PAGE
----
“Since you are precious and honored in my sight,
and because I love you,
I will give men to exchange for your life.
Do not be afraid for I am with you…”
I knew where we were going… HOME! And I knew God was with us, guarding and guiding us. I learned as we were at the “41 miles to go” mark that a woman about my age had died in a tragic accident the day before on this very stretch of road. Her demise was a jack-knifed semi. She hit black ice and slid into it when she was trying to turn and avoid it. It was a clear day – at 4: o’clock in the afternoon. We were traveling home on that two-lane road in the dark. A host of family and friends were praying for our safe travel. We TRUSTED God’s guidance as we crept along, blinded by the bright headlights of on-coming semis.
At about the “20 miles to go” mark, if I had my window down, I could have reached out and touched the big doe that was preparing to cross the road in front of us. We didn’t see the deer until we were almost on top of it… or it on top of us! You can imagine how we prayed prayers of gratitude all the rest of the way home!!
This morning, in my wonderful upstairs space that I call my “sanctuairee,” I was reading a commentary by Rev. Dr. David Jeremiah. It was for me!!
“Praising God for Miracles”Thank you, David Jeremiah, for your timely message this day. It’s a perfect one!
“Among the stories connected to the memory of Francis of Assisi is this one: One day Francis gathered his friends at a remote monastery in central Italy. When he asked them about their journeys, each brother had an exciting tale to report. One had been riding his mule across a narrow bridge that spanned a deep gorge. When the mule bolted, the man was nearly thrown into the ravine. He praised God he hadn’t been killed.
Another brother had nearly drowned fording a river, but he said, ‘God in His grace provided a tree that had fallen across the water. I was able to grasp a branch and pull myself to safety.’ Other brothers expressed similar stories of God’s protection.
Then someone asked Francis about his trip. ‘I experienced the greatest miracle of all,’ said the famous friar. ‘I had a smooth, pleasant, and uneventful journey.’
We should always remember to praise God for His miracles in whatever form they come. He blesses, heals, rescues, delivers, helps, and uplifts more times every day than we can count. We should always be saying, ‘Thank You, Lord!’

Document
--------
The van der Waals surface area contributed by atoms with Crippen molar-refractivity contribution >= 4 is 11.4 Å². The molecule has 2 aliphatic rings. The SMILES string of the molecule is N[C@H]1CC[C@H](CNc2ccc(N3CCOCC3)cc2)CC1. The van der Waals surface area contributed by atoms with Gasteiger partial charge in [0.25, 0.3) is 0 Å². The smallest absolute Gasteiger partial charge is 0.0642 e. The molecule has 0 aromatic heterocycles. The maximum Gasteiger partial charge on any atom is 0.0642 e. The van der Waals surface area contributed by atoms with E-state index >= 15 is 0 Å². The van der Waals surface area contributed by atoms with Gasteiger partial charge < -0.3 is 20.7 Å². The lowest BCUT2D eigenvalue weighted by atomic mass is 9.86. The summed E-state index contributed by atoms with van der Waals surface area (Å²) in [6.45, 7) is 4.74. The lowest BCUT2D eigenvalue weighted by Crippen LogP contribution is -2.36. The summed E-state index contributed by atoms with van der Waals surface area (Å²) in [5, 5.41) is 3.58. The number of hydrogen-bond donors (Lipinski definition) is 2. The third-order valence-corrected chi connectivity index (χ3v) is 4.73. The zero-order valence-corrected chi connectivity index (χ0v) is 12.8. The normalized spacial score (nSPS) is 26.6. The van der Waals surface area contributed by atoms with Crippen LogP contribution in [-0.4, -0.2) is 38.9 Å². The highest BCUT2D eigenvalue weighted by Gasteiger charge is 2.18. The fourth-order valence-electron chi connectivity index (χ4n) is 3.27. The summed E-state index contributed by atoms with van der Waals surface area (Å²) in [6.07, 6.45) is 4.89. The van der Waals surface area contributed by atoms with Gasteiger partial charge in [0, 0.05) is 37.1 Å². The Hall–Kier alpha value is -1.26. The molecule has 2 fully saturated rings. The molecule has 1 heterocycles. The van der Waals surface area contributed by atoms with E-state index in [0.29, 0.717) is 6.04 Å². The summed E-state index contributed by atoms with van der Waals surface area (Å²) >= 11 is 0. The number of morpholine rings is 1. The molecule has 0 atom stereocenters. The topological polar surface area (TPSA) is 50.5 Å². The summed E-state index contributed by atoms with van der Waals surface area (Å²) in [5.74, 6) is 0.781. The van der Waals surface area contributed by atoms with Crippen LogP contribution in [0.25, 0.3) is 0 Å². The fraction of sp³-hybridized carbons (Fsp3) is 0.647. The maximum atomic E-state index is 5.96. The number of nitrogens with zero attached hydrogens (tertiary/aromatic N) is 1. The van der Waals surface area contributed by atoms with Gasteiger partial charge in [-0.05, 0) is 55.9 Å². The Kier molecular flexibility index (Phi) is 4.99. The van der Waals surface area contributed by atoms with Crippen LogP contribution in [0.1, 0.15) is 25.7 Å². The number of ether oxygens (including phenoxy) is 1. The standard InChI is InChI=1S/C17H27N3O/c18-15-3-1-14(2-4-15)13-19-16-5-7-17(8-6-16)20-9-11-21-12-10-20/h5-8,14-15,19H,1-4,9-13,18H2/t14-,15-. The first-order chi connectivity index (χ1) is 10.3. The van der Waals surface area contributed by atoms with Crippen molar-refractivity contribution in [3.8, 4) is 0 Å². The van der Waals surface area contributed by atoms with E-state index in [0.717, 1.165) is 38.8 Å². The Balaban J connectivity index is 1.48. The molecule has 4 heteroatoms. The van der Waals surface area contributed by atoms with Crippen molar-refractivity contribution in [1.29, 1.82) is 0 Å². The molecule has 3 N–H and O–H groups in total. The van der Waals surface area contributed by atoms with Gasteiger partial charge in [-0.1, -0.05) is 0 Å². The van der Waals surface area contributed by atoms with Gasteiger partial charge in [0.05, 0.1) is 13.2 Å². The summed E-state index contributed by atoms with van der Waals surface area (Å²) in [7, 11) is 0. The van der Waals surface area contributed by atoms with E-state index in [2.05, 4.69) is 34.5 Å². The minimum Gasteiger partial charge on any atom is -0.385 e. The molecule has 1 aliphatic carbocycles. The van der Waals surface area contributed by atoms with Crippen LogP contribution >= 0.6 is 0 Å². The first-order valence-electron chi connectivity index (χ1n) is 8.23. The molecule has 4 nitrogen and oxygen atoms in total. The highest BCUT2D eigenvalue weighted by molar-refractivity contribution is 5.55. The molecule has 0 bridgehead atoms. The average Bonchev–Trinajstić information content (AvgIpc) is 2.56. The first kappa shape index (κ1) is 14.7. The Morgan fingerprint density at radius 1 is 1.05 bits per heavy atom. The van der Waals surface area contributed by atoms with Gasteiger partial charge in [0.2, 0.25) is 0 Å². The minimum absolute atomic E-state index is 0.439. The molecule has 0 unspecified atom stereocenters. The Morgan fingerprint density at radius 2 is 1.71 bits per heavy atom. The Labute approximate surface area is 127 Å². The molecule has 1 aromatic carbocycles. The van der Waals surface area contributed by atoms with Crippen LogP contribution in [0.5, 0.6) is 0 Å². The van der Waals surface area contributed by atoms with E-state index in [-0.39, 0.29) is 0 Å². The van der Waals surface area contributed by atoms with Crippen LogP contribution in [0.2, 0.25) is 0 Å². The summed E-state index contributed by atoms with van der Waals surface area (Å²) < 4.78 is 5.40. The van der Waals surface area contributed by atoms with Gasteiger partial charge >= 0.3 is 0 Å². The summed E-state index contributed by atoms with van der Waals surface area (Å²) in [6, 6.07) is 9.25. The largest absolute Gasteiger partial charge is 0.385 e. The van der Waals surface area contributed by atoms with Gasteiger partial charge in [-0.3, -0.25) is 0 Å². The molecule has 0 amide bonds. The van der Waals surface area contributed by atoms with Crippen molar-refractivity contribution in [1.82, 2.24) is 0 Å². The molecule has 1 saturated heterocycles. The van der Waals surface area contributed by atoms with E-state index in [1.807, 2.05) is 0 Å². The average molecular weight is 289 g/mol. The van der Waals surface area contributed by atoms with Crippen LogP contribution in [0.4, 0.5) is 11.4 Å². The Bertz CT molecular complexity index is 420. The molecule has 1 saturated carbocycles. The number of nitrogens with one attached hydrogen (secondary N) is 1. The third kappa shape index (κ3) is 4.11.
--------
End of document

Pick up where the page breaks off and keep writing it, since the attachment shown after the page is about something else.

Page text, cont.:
My help comes from the Lord, who made heaven and earth”
So, on this journey called life,
I choose to trust God.
I may not know
where He is taking me tomorrow,
but I know if I trust in Him,
and ask for His guidance,
and look for His direction,
He will not fail me.
Looking again at the scripture Dr. Jeremiah chose for today’s devotional,
I am reminded of Martin Luther King Day yesterday…
and the way he gave his life for his principles
of Freedom, Equality for all,
Yes, God said, “I will give men to exchange for your life.”
I pray we all will remember the men and women
who gave their lives so that we might enjoy the peace we have today.
It is still going on in those war-torn places around the world.
God bless our faithful warriors who fight to keep us free
and those servants of God world-wide
who choose to TRUST in God’s protection
as they fight to maintain their county’s freedom.
Thank You, God, for the way
and uplift us
more times every day
than we can count.
Help us follow Your example of love
and spread Your Good News
with Trust and Assurance
Archive for the ‘Living in Christ’s Family’ Category
“A merry heart makes a cheerful countenance,
but by sorrow of the heart
the spirit is broken.”
Use your merry heart
To be like an umbrella
Protection in storms
At the end of day
Your sweet, merry countenance
Is a lovely sight
Your positive view
Shines through the dark clouds of gloom
Lifting others’ hearts
You’ve an extra dose
Merriment is contagious
You infect others
David Jeremiah’s entry in today’s devotionalThe scripture selected, Proverbs 15:13, fit the story perfectly.
in Ever Faithful was titled “A Merry Heart.”
It gave me the incentive for today’s post:
“After Richard Norris was badly disfigured
by a gunshot wound in 1997,
he remained hidden at his parents’ home for years.
They covered the mirrors
to keep him from glimpsing his face.
But a team of doctors…
gave Richard a new countenance.”
Richard’s spirit was broken.
His sorrow of the heart was understandable.
David Jeremiah went on to link
Richard’s sorrow to us all:
“While Richard’s story is unusually dramatic,
there’s a sense in which we all need a new countenance.
Study the faces of people you meet every day…”
Oh how I love those
Last two pictures of my friends
Study every face
David Jeremiah goes on to suggest,
“Steal a quick glance at your own face
as you pass a mirror or reflective window.
…Our emotions inexorably flash through
the forty-three muscles in our face
and we communicate our feelings
through our eyes, brows,
and the set of our mouths.”
“One smile can light up a room;You know I play the accordion, right?
one frown can darken a day.
“The Bible tells us a merry heart
makes a cheerful countenance.
Rejoice in the Lord today
and let the joy of Jesus shine through.”
Well this is a concertina… buttons on both sides.
Aren’t these kids adorable?
Open up you Merry Heart!
Mine is open for you!!
Open heart + Open hands = Merry, Cheerful Countenance
Is it hard for you to ask for help?
Some people find it very difficult.
Some people feel like they are a burden.
They want to be self-sufficient.
Bob and I have learned
Self-sufficiency is harder as you age.
Asking for help is imperative,
Especially when you are stuck!!
That red dot out there is the back –
The back light of our car.
We high-centered in.a snow drift.
That’s about 50 yards out.
It is freezing out there – Brrr!
We walked home and left the car.
Brrrr… Help! We can’t do it –